In refusing to prioritize drivers’ safety, UPS risks major strike

As UPS drivers around the country struggle to do their jobs in triple-digit temperatures—literally baking inside non-air-conditioned trucks—their wealthy employer refuses to take action.


In late August, as temperatures soared around the United States, a driver for United Parcel Service (UPS) took before-and-after photos of chocolate chip cookies on a baking sheet. The delicious-looking confections were baked on the dashboard of a UPS truck whose internal temperatures shot to dangerous levels—not in an oven. It was an ingenious way to showcase the modern-day horror of the climate crisis intersecting with corporate greed.

Business Insider, which republished the photos, explained that “drivers are documenting extreme heat conditions in their vehicles by sharing photos of thermometers clocking 150 degrees and cooking steaks and baking cookies on their dashboards.”

It’s not just cookies and steaks that are baking in the trucks. Drivers are collapsing and dying from the extreme temperatures.

Twenty-four-year-old Esteban Chavez Jr., who had worked for UPS for four years, died on a hot day in June in Pasadena, California, after passing out in his truck while he was delivering packages. About 20 minutes after he fell out of the driver’s seat, a homeowner nearby noticed and called authorities, but it was too late. Chavez’s family believes he died of heatstroke.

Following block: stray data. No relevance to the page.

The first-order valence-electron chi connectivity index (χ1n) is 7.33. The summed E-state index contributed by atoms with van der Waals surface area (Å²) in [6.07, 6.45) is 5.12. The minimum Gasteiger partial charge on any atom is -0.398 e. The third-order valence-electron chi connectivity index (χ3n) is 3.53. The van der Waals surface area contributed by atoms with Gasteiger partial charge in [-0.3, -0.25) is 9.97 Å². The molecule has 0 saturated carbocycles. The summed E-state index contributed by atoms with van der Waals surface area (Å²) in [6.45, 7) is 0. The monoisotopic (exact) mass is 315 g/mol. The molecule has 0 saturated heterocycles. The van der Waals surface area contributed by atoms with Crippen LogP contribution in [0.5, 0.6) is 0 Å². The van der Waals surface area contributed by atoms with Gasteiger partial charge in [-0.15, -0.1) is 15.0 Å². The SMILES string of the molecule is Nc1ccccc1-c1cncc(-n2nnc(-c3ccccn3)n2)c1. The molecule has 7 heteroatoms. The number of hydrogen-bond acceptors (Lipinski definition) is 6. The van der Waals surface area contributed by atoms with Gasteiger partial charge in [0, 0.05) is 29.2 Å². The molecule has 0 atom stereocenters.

In late August, a UPS driver in Paso Robles, California, had a heatstroke while driving and crashed into a restaurant, causing serious damage to the entire building.

In July, another UPS driver was caught on a doorbell video camera stumbling toward the entrance of an Arizona home to deliver a package and falling down in apparent exhaustion. He eventually managed to stand back up and return to his truck. The homeowner was so alarmed that he called the police. One Las Vegas-based UPS driver, Moe Nouhaili, told the Guardian that the incident was just the tip of the iceberg: “People are just dropping weekly here. It’s not something where that one driver in Arizona is going viral.”

UPS released a statement in response to the Arizona video saying that drivers “are trained to work outdoors and for the effects of hot weather,” as if the company has unlocked a physiological secret and trained its drivers to become impervious to extreme heat. In fact, all it means is that the company has instructed drivers to stop working and seek medical help when they feel unwell.

UPS also told Business Insider in response to the photos of the dashboard cookies, “We never want our employees to continue working to the point that they risk their health or work in an unsafe manner.” Again, such a response is insulting and akin to the company saying, “We want them to work until they can’t work.”

In response to the untenable conditions of driving without air conditioning in extreme heat, UPS drivers are demanding that their employer outfit delivery trucks with air conditioning—a direct and easy protection against heatstroke. UPS ought to be able to afford it. In July the world’s largest transportation company reported nearly $25 billion in revenues, up significantly from last year.